"In the Theater of Life" is the perfect title for this concert which features two works written during a time of dramatic upheaval in the lives of the composers - - Igor Stravinsky and Olivier Messiaen.
Stravinsky was a refugee living in Switzerland when he composed L’histoire du soldat. Stravinsky's inspiration for the work was a Russian folk tale of a poor soldier who sells his soul (represented by his violin) to the Devil in exchange for youth, wealth, and power. The work is performed by a septet that includes violin, bass, clarinet, bassoon, trumpet, trombone, and percussion. Because the work is filled with many changing time signatures, it is commonly performed with a conductor. Richard Lee, Music Director of the East Texas Symphony Orchestra, Resident Conductor of the Winnipeg Symphony Orchestra, and Conductor for the Quebec and Thunder Bay Symphony Orchestras., conducts the ensemble for this performance.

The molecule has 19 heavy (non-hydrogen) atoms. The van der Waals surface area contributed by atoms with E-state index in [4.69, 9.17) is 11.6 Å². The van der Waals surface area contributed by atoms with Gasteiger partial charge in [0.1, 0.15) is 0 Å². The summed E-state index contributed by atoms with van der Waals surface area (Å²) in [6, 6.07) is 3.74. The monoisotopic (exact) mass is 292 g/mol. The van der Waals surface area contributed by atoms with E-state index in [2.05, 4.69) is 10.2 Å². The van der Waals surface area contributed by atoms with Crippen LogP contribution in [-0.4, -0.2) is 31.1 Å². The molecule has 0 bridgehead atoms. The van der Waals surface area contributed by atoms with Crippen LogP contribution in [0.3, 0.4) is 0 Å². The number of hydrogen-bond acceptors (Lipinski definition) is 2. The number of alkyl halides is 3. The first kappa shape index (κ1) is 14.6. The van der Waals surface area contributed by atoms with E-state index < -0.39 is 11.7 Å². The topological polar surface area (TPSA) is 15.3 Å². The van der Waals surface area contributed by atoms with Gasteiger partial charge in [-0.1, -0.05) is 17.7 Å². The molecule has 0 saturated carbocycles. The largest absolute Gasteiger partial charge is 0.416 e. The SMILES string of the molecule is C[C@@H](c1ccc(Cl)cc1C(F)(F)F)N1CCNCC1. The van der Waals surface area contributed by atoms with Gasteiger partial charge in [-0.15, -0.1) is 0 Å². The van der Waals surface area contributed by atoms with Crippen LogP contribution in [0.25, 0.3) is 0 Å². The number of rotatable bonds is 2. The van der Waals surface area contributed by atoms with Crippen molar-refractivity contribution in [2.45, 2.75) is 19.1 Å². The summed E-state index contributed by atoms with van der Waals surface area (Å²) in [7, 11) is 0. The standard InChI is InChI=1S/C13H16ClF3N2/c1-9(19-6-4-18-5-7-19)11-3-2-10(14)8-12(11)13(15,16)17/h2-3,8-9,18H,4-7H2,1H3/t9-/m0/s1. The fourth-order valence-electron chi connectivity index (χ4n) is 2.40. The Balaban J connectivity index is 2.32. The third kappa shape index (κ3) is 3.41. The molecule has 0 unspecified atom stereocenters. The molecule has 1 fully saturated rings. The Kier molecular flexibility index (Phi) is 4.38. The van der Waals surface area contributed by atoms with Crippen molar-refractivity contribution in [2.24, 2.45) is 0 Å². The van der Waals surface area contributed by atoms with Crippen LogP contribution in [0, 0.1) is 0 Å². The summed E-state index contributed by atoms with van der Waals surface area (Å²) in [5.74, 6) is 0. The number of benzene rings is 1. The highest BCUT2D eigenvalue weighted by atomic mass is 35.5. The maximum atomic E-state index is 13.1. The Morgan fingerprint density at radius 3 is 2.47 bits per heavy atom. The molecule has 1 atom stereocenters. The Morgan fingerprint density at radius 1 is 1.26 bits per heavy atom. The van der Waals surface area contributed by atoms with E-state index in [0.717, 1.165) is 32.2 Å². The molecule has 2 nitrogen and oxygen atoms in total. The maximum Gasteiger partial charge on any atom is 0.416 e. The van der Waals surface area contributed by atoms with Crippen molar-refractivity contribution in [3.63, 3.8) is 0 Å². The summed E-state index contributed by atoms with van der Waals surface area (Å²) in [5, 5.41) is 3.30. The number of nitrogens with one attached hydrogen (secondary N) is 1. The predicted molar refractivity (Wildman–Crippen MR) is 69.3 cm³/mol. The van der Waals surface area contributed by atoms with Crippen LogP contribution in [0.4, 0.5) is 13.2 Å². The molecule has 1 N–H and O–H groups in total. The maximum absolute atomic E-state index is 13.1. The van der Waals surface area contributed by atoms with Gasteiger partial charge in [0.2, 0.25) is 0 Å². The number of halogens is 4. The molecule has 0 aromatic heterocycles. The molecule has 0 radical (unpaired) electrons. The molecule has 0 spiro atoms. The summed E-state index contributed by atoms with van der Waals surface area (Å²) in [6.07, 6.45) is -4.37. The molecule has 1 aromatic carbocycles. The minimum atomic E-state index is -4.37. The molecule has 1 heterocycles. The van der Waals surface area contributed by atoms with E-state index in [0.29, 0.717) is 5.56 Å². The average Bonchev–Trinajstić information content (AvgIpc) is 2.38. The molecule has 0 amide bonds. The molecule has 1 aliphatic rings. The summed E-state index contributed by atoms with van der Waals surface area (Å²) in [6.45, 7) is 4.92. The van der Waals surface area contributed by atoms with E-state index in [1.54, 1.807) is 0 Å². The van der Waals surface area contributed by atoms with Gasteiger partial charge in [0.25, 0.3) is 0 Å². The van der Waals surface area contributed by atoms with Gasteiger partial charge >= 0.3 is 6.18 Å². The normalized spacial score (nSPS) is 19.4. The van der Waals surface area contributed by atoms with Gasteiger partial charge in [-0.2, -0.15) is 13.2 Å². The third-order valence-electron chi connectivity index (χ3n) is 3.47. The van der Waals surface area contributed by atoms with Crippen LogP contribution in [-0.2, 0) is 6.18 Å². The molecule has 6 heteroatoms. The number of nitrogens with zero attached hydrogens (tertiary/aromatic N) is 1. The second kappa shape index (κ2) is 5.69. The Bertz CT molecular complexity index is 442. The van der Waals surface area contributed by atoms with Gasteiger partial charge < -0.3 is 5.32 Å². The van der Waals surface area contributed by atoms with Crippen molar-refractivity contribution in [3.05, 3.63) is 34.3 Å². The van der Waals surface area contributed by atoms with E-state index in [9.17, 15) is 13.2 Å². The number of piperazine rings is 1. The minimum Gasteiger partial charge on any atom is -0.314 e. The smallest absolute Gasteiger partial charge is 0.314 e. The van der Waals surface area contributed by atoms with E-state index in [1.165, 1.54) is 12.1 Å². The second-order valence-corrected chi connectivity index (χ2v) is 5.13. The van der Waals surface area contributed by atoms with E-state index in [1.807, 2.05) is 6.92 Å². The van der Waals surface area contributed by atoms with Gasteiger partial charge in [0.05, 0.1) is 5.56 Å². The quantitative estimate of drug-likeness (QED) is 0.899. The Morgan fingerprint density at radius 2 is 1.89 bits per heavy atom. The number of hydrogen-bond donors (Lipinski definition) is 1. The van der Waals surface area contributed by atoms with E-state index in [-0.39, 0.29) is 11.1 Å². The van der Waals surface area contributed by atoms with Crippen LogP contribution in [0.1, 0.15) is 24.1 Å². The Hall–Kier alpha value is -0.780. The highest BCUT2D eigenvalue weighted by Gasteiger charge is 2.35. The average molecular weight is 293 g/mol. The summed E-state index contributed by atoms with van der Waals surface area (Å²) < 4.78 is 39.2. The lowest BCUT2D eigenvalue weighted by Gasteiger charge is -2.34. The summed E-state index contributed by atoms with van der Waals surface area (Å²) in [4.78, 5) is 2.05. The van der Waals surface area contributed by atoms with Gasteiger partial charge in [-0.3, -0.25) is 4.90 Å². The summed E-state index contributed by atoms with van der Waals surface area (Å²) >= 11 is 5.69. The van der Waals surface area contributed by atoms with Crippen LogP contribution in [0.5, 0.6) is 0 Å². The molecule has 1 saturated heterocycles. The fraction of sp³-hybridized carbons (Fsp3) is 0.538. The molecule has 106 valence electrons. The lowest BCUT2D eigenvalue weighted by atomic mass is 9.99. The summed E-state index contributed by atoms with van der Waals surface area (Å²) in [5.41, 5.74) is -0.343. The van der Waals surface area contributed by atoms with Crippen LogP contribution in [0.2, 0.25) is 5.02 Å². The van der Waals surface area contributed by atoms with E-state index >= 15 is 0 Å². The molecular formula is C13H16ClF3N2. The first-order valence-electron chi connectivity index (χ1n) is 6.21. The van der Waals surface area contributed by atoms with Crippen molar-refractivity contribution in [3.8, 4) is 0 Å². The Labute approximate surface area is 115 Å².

Puppeteer, Dan Butterworth, brings his life-size marionettes and shadow puppets to the Modern Art Museum stage to provide a dramatic visual representation of Stravinsky's L'histoire du soldat.
Olivier Messiaen's Quartet for the End of Time is a composition in eight movements for clarinet, violin, cello, and piano. The piece premiered on January 15, 1941, at the Stalag VIIIA prisoner-of-war camp, in Görlitz, Germany. The composer had been confined in the camp since his capture in May 1940, which explains the unique instrumentation.
Messiaen shunned the usual tendency of Western music for regular rhythms and meters and instead offered ever-changing, often-unpredictable patterns. The four instruments rarely play simultaneously. Of the quartet's eight movements, only half involve all four players: one is a solo, two are duets, and one is a trio. Even stranger, the clarinet and cello are silent for the last 10 minutes of the piece.